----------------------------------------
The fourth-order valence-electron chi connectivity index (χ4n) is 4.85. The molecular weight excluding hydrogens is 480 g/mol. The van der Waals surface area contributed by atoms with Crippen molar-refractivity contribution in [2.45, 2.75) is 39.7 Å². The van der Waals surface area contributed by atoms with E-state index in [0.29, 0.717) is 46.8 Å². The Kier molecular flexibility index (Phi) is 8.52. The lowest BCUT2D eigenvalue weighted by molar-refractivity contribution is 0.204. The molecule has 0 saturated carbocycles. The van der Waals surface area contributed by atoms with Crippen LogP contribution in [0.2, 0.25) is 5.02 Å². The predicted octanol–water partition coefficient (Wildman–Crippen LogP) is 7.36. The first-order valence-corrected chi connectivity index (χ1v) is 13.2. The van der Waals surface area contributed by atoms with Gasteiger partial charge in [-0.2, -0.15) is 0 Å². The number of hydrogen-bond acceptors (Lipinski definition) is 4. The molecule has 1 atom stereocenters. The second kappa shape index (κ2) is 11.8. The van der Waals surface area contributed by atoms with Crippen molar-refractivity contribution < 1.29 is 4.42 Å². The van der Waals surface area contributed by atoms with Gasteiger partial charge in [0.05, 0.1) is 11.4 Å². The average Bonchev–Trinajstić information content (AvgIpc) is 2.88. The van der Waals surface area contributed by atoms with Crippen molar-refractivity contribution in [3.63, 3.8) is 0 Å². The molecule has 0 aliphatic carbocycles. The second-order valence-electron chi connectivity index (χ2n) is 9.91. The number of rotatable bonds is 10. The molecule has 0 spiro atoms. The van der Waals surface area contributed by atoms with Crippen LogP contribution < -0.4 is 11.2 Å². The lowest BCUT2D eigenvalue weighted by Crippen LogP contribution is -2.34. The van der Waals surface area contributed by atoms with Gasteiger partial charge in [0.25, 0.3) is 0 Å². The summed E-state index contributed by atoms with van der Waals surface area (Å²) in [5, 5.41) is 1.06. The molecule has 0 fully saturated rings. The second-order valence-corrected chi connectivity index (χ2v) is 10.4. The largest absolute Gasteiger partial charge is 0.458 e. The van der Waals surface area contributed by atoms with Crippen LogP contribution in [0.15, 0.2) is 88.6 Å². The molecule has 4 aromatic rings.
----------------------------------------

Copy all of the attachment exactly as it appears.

The fourth-order valence-electron chi connectivity index (χ4n) is 4.85. The molecular weight excluding hydrogens is 480 g/mol. The van der Waals surface area contributed by atoms with Crippen molar-refractivity contribution in [2.45, 2.75) is 39.7 Å². The van der Waals surface area contributed by atoms with E-state index in [0.29, 0.717) is 46.8 Å². The Kier molecular flexibility index (Phi) is 8.52. The lowest BCUT2D eigenvalue weighted by molar-refractivity contribution is 0.204. The molecule has 0 saturated carbocycles. The van der Waals surface area contributed by atoms with Crippen LogP contribution in [0.2, 0.25) is 5.02 Å². The predicted octanol–water partition coefficient (Wildman–Crippen LogP) is 7.36. The first-order valence-corrected chi connectivity index (χ1v) is 13.2. The van der Waals surface area contributed by atoms with Gasteiger partial charge in [-0.2, -0.15) is 0 Å². The number of hydrogen-bond acceptors (Lipinski definition) is 4. The molecule has 1 atom stereocenters. The second kappa shape index (κ2) is 11.8. The van der Waals surface area contributed by atoms with Crippen molar-refractivity contribution < 1.29 is 4.42 Å². The van der Waals surface area contributed by atoms with Gasteiger partial charge in [0.05, 0.1) is 11.4 Å². The average Bonchev–Trinajstić information content (AvgIpc) is 2.88. The van der Waals surface area contributed by atoms with Crippen molar-refractivity contribution in [3.63, 3.8) is 0 Å². The molecule has 0 aliphatic carbocycles. The second-order valence-electron chi connectivity index (χ2n) is 9.91. The number of rotatable bonds is 10. The molecule has 0 spiro atoms. The van der Waals surface area contributed by atoms with Crippen LogP contribution < -0.4 is 11.2 Å². The lowest BCUT2D eigenvalue weighted by Crippen LogP contribution is -2.34. The van der Waals surface area contributed by atoms with Gasteiger partial charge in [0.25, 0.3) is 0 Å². The summed E-state index contributed by atoms with van der Waals surface area (Å²) in [5, 5.41) is 1.06. The molecule has 0 fully saturated rings. The second-order valence-corrected chi connectivity index (χ2v) is 10.4. The largest absolute Gasteiger partial charge is 0.458 e. The van der Waals surface area contributed by atoms with Crippen LogP contribution in [0.15, 0.2) is 88.6 Å². The molecule has 4 aromatic rings.